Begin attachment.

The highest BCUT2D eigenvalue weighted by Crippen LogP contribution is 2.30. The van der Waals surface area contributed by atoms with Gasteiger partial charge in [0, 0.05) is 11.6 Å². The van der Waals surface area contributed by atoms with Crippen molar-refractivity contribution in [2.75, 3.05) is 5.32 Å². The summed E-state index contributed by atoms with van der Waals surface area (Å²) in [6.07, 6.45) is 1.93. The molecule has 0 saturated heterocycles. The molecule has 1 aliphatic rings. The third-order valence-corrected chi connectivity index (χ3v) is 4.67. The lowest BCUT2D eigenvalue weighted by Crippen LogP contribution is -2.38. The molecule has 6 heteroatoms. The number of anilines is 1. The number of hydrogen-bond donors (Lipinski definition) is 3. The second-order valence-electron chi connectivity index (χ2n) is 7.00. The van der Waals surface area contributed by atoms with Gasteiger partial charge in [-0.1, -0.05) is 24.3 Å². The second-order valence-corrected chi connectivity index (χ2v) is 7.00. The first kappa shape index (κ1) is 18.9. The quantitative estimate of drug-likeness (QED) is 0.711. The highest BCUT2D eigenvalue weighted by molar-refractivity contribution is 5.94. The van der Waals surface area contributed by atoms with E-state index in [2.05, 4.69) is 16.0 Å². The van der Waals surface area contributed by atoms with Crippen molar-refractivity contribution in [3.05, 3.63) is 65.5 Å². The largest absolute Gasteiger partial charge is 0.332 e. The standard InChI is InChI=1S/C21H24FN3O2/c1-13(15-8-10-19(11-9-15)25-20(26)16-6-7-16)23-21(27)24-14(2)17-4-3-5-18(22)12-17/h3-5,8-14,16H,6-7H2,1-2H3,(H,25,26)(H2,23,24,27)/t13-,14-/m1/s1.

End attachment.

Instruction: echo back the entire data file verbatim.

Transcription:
The highest BCUT2D eigenvalue weighted by Crippen LogP contribution is 2.30. The van der Waals surface area contributed by atoms with Gasteiger partial charge in [0, 0.05) is 11.6 Å². The van der Waals surface area contributed by atoms with Crippen molar-refractivity contribution in [2.75, 3.05) is 5.32 Å². The summed E-state index contributed by atoms with van der Waals surface area (Å²) in [6.07, 6.45) is 1.93. The molecule has 0 saturated heterocycles. The molecule has 1 aliphatic rings. The third-order valence-corrected chi connectivity index (χ3v) is 4.67. The lowest BCUT2D eigenvalue weighted by Crippen LogP contribution is -2.38. The molecule has 6 heteroatoms. The number of anilines is 1. The number of hydrogen-bond donors (Lipinski definition) is 3. The second-order valence-electron chi connectivity index (χ2n) is 7.00. The van der Waals surface area contributed by atoms with Gasteiger partial charge in [-0.1, -0.05) is 24.3 Å². The second-order valence-corrected chi connectivity index (χ2v) is 7.00. The first kappa shape index (κ1) is 18.9. The quantitative estimate of drug-likeness (QED) is 0.711. The highest BCUT2D eigenvalue weighted by molar-refractivity contribution is 5.94. The van der Waals surface area contributed by atoms with E-state index in [2.05, 4.69) is 16.0 Å². The van der Waals surface area contributed by atoms with Crippen molar-refractivity contribution in [3.05, 3.63) is 65.5 Å². The largest absolute Gasteiger partial charge is 0.332 e. The standard InChI is InChI=1S/C21H24FN3O2/c1-13(15-8-10-19(11-9-15)25-20(26)16-6-7-16)23-21(27)24-14(2)17-4-3-5-18(22)12-17/h3-5,8-14,16H,6-7H2,1-2H3,(H,25,26)(H2,23,24,27)/t13-,14-/m1/s1.